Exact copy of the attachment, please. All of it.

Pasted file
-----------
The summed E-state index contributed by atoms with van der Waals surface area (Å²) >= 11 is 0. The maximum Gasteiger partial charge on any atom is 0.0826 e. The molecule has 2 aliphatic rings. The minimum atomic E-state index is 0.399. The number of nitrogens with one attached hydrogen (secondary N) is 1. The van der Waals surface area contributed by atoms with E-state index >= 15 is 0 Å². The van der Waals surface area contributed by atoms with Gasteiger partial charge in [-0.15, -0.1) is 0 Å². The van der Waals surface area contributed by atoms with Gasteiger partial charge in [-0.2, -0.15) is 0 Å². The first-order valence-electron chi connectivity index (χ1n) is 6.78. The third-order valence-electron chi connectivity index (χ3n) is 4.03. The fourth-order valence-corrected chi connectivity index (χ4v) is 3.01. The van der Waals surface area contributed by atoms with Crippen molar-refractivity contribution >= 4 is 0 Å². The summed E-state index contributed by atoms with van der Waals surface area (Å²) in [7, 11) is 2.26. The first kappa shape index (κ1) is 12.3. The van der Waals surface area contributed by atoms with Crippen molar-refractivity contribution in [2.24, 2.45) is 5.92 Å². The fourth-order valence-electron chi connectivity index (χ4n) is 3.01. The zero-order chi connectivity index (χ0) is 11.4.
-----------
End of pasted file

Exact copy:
The summed E-state index contributed by atoms with van der Waals surface area (Å²) >= 11 is 0. The maximum Gasteiger partial charge on any atom is 0.0826 e. The molecule has 2 aliphatic rings. The minimum atomic E-state index is 0.399. The number of nitrogens with one attached hydrogen (secondary N) is 1. The van der Waals surface area contributed by atoms with E-state index >= 15 is 0 Å². The van der Waals surface area contributed by atoms with Gasteiger partial charge in [-0.15, -0.1) is 0 Å². The van der Waals surface area contributed by atoms with Gasteiger partial charge in [-0.2, -0.15) is 0 Å². The first-order valence-electron chi connectivity index (χ1n) is 6.78. The third-order valence-electron chi connectivity index (χ3n) is 4.03. The fourth-order valence-corrected chi connectivity index (χ4v) is 3.01. The van der Waals surface area contributed by atoms with Crippen molar-refractivity contribution >= 4 is 0 Å². The summed E-state index contributed by atoms with van der Waals surface area (Å²) in [7, 11) is 2.26. The first kappa shape index (κ1) is 12.3. The van der Waals surface area contributed by atoms with Crippen molar-refractivity contribution in [2.24, 2.45) is 5.92 Å². The fourth-order valence-electron chi connectivity index (χ4n) is 3.01. The zero-order chi connectivity index (χ0) is 11.4.